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Accuracy of Eyepoint Estimation in Optical See-Through Head-Mounted Displays Using the Single Point Active Alignment Method
Linköping University, Department of Science and Technology, Media and Information Technology. Linköping University, The Institute of Technology.
Linköping University, Department of Electrical Engineering, Automatic Control. Linköping University, The Institute of Technology.
Swedish Air Force Combat Simulation Center at the Swedish Defence Research Agency.
Linköping University, Department of Science and Technology, Media and Information Technology. Linköping University, The Institute of Technology.
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2011 (English)Conference paper, Published paper (Other academic)
Abstract [en]

This paper studies the accuracy of the estimated eyepoint of an Optical See-Through Head-Mounted Display (OST HMD) calibrated using the Single Point Active Alignment Method (SPAAM). Quantitative evaluation of calibration procedures for OST HMDs is complicated as it is currently not possible to share the subject’s view. Temporarily replacing the subject’s eye with a camera during the calibration or evaluation stage has been proposed, but the uncertainty of a correct eyepoint estimation remains. In the experiment reported in this paper, subjects were used for all stages of calibration and the results were verified with a 3D measurement device. The nine participants constructed 25 visual alignments per calibration after which the estimated pinhole camera model was decomposed into its intrinsic and extrinsic parameters using two common methods. Unique to this experiment, compared to previous evaluations, is the measurement device used to cup the subject’s eyeball. It measures the eyepoint location relative to the head tracker, thereby establishing the calibration accuracy of the estimated eyepoint location. As the results on accuracy are expressed as individual pinhole camera parameters, rather than a compounded registration error, this paper complements  previously published work on parameter variance as the former denotes bias and the latter represents noise. Results indicate that the calibrated eyepoint is on average 5 cm away from its measured location and exhibits a vertical bias which potentially causes dipvergence for stereoscopic vision for objects located further away than 5.6 m. Lastly, this paper closes with a discussion on the suitability of the traditional pinhole camera model for OST HMD calibration.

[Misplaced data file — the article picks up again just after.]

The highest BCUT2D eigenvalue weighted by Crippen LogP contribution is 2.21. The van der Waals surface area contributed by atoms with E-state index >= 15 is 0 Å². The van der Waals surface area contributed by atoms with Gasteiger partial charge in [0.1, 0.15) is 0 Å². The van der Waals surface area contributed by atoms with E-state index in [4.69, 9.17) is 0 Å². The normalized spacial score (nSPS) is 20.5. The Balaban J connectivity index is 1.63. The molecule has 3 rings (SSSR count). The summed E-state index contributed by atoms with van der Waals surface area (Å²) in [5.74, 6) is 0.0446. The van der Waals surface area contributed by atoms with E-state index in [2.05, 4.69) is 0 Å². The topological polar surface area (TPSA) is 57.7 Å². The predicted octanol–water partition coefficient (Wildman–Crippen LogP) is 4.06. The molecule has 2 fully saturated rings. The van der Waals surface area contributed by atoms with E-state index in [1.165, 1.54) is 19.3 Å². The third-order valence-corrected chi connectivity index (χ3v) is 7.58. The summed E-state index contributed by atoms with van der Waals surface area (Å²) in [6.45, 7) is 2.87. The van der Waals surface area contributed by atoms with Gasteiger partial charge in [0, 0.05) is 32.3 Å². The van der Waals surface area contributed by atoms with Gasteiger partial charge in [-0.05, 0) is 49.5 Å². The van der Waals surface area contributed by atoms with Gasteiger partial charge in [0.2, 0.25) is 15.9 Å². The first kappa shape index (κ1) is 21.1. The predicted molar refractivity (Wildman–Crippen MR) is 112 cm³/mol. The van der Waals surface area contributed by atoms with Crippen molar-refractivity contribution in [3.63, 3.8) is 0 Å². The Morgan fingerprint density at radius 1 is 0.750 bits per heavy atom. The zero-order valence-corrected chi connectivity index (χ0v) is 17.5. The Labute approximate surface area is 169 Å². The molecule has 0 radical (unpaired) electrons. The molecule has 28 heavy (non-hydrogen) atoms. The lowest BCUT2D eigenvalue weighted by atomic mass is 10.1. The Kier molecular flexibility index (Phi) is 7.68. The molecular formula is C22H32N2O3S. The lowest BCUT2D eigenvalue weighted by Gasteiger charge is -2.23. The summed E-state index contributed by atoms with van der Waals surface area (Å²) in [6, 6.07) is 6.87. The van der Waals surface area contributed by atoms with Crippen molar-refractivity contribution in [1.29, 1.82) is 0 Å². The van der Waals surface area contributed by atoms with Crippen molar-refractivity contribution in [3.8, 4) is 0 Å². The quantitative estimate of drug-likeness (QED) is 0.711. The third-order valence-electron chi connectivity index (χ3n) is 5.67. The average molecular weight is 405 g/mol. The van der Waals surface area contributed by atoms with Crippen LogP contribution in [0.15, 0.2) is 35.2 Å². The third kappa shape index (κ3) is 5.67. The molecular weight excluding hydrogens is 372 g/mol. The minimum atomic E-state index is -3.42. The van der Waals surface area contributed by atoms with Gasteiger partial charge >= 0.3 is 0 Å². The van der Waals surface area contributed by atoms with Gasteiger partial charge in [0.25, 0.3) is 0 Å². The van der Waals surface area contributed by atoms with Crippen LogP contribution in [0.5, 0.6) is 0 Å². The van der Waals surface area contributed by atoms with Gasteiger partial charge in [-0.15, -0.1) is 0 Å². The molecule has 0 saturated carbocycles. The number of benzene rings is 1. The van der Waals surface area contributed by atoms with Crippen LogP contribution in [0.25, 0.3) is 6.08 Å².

Place, publisher, year, edition, pages
2011.
Keyword [en]
Accuracy, Single Point Active Alignment Method, Visual Alignment, Calibration, Augmented Reality
National Category
Engineering and Technology
Identifiers
URN: urn:nbn:se:liu:diva-72054OAI: oai:DiVA.org:liu-72054DiVA: diva2:456340
Conference
IEEE Virtual Reality Conference 2012, Orange County (CA), USA
Available from: 2011-11-14 Created: 2011-11-14 Last updated: 2015-09-22Bibliographically approved
In thesis
1. Pinhole Camera Calibration in the Presence of Human Noise
Open this publication in new window or tab >>Pinhole Camera Calibration in the Presence of Human Noise
2011 (English)Doctoral thesis, comprehensive summary (Other academic)
Abstract [en]

The research work presented in this thesis is concerned with the analysis of the human body as a calibration platform for estimation of a pinhole camera model used in Augmented Reality environments mediated through Optical See-Through Head-Mounted Display. Since the quality of the calibration ultimately depends on a subject’s ability to construct visual alignments, the research effort is initially centered around user studies investigating human-induced noise, such as postural sway and head aiming precision. Knowledge about subject behavior is then applied to a sensitivity analysis in which simulations are used to determine the impact of user noise on camera parameter estimation.

Quantitative evaluation of the calibration procedure is challenging since the current state of the technology does not permit access to the user’s view and measurements in the image plane as seen by the user. In an attempt to circumvent this problem, researchers have previously placed a camera in the eye socket of a mannequin, and performed both calibration and evaluation using the auxiliary signal from the camera. However, such a method does not reflect the impact of human noise during the calibration stage, and the calibration is not transferable to a human as the eyepoint of the mannequin and the intended user may not coincide. The experiments performed in this thesis use human subjects for all stages of calibration and evaluation. Moreover, some of the measurable camera parameters are verified with an external reference, addressing not only calibration precision, but also accuracy.

Place, publisher, year, edition, pages
Linköping: Linköping University Electronic Press, 2011. 113 p.
Series
Linköping Studies in Science and Technology. Dissertations, ISSN 0345-7524 ; 1402
National Category
Engineering and Technology
Identifiers
urn:nbn:se:liu:diva-72055 (URN)978-91-7393-053-6 (ISBN)
Public defence
2011-11-04, Domteatern, Visualiseringscenter C, Kungsgatan 54, Norrköping, 09:30 (English)
Opponent
Supervisors
Available from: 2011-11-14 Created: 2011-11-14 Last updated: 2015-09-22Bibliographically approved

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Axholt, MagnusSkoglund, Martin A.Cooper, Matthew D.Ynnerman, Anders

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